Monday our office celebrated the beginning of April and the official start of National Poetry Month at the Poetry and Literature Center, and already it seems off to a promising start. This week, we’ve had two poetry readings at the Library: one to celebrate our new Witter Bynner Fellows, Sharon Dolin and Shara McCallum, and another in our series of “Conversations with African Poets and Writers” featuring Omekongo Dibanga (a writer whose family originally hails from the Democratic Republic of the Congo). Even in our office, we’ve been busy preparing the launch of a new web initiative to debut as part of the festivities.
Within the coming month, you should be seeing a new addition to our menu, “Poetry of America.” As part of our 75th year celebrating Poetry Month at the Library of Congress, we’ve compiled a new series of recordings from some of the most iconic poets of our generation speaking about the poems they love and they see as an integral part of our culture as Americans.
After reading and listening to many wonderful poets, we couldn’t help but be a little moved. We decided to kick-off the month by blogging about some of our most beloved poems. We hope you’ll join in and discuss poems you love in our blog’s comments section!
Caitlin Rizzo, Office Assistant:
“The Western Wind” by anonymous
O Western wind when wilt though blow
That small rain down can rain—
Christ, that my lover were in my arms
And I in my bed again.
“The Western Wind” is a poem I find myself drawn to again and again—I don’t go very long without hearing its music in my head. There’s something about that second line, “That small rain down can rain,” that enchants me. In many ways, it’s a rather awkward line, even clumsy in the way it seems to repeat itself, but there’s also a sense of wilderness there. The syntax frees itself to feeling, gives itself over to experience by breaking the typical confines of the sentence’s simple structure in a way that mirrors the growing desperation of the speaker. “Christ” comes harshly on the propulsion of an em dash and the stop of a line break, the poetic language of “O”s and “wilt”s suddenly falls away revealing such a simple, animal sentiment in its longing for rest and company. The 16th century poem remains anonymous, and even that seems to add to the poem’s resistance to the domestic routines of our Western culture. Since the 16th century we’ve been begging to stay in bed, begging for nature to interrupt our forced cycles of industry, and yet here we are centuries later, and every morning I still wake up and think of this poem as I peel away the covers.
Kelly Yuzawa, Office Detail and the head of our “Poetry of America” Initiative:
“Eating Poetry” by Mark Strand
I love this poem, by the Poet Laureate from 1990-1991, because it expresses what I find true about good poetry: that it’s both fortifying and slightly dangerous. Reading a great poem can change you, or at least make you see the world differently for a time. We library folk can be a little serious and set in our ways, so the image of the poetry reader as a ravenous dog threatening the quiet librarian with his joy makes me smile.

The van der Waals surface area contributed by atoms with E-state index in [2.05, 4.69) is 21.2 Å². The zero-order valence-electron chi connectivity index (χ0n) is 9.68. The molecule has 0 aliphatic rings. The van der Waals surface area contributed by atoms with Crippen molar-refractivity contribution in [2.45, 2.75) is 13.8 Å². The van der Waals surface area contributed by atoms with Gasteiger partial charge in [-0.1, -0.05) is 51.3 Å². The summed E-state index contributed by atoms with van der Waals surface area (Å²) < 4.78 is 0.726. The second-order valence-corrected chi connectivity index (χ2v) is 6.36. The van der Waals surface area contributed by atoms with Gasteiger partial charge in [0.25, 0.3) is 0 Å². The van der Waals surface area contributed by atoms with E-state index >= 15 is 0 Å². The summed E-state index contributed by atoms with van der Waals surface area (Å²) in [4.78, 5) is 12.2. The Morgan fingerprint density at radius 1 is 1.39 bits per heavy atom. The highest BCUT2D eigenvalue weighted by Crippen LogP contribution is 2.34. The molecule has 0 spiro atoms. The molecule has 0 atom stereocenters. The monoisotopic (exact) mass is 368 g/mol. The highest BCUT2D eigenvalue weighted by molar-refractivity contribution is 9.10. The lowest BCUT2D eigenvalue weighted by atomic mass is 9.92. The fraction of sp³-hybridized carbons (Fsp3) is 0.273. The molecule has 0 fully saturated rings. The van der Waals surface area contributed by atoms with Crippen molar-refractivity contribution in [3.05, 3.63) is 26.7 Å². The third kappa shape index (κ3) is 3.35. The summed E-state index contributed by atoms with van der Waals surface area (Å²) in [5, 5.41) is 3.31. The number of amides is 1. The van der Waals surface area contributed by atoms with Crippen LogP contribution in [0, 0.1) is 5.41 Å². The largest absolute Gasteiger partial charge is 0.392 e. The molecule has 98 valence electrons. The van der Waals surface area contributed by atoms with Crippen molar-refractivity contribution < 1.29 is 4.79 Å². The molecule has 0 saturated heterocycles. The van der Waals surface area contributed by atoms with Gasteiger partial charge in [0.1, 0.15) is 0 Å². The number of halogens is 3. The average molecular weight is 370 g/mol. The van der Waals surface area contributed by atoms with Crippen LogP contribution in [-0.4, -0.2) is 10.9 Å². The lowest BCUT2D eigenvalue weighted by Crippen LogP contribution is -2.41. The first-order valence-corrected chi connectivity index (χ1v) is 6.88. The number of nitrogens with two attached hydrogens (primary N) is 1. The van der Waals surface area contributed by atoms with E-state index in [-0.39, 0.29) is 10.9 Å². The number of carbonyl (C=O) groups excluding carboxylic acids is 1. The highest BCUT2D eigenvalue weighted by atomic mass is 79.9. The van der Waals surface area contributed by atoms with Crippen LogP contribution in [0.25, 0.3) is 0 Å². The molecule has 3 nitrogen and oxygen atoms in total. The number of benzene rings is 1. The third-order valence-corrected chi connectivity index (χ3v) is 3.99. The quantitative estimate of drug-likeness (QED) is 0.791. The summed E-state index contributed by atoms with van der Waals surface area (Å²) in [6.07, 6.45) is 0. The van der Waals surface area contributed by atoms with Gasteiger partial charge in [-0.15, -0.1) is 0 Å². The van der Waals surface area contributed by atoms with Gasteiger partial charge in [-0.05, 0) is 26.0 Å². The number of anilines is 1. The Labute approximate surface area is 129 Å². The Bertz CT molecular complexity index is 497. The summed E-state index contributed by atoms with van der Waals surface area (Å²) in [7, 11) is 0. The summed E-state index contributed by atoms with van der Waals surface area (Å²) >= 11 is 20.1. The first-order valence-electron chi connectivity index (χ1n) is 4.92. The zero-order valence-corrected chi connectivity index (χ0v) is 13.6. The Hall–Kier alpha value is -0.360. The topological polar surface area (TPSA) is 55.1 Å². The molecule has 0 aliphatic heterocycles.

At the Poetry and Literature Center, where I get to work three mornings a week, I consume poetry as part of my job. When I return to my cubicle in the quiet part of the library, I sometimes feel like the speaker of this poem, as if I have ink on my chin and a whiff of wildness about me.
Rob Casper, Head of the Poetry and Literature Center:
“Coal” by Audre Lorde
When I lived in Cambridge, MA, many years ago, I heard Peter Davidson give a talk on his tenure as poetry editor of The Atlantic Monthly. I have forgotten almost everything he said, save for one comment I have lived by ever since. When asked how to determine a good poem from a bad one, Davidson said the former made him slow down when reading it.
“Coal” by Audre Lorde is a poem that demands, then rewards, slow reading. It begins with the singular “I,” then does nothing less than reconfigure the world. So much depends on subtle shifts, though—in this poem, which uses anaphora as incantation, the difference its opening pronouncement, “I / Is the total black, being spoken / from the earth’s inside,” and its penultimate line, “I am black because I come from the earth’s inside,” seems momentous. The first line, after all, begins by breaking rules of subject/verb agreement (and the poem continues to operate by its own rules—say, with the use/non-use of periods). But it’s hard to say more without simply repeating lines. All too often I turn to the idea that a poem must resist the intelligence almost successfully, but “Coal” makes me feel it with fervor—and reminds me that poems are made to investigate meaning-making. In this extended metaphor, there are so many echoes of arguments—about how our words are shaped by power and privilege and rage and love. “Love is another kind of open” is, I would argue, one of the best lines ever written, and the fact that it comes before “Some words / bedevil me” makes it all the more lovely. Of course there is play between “coal” and “diamond,” but Lorde never rests on properties—hers is a constantly evolving force of speech.
Getting back to Stevens, though—I can’t properly explain my love for this poem. “Coal” is so beautiful in its containment, its endless complexity. I want to read it over and over and over, say it aloud and in my mind. I want to fully feel it. It makes me feel incapable and awed, makes me a believer, and it lets me know there’s something essential I share with Ms. Lorde and the mysterious logic of her most famous little lyric.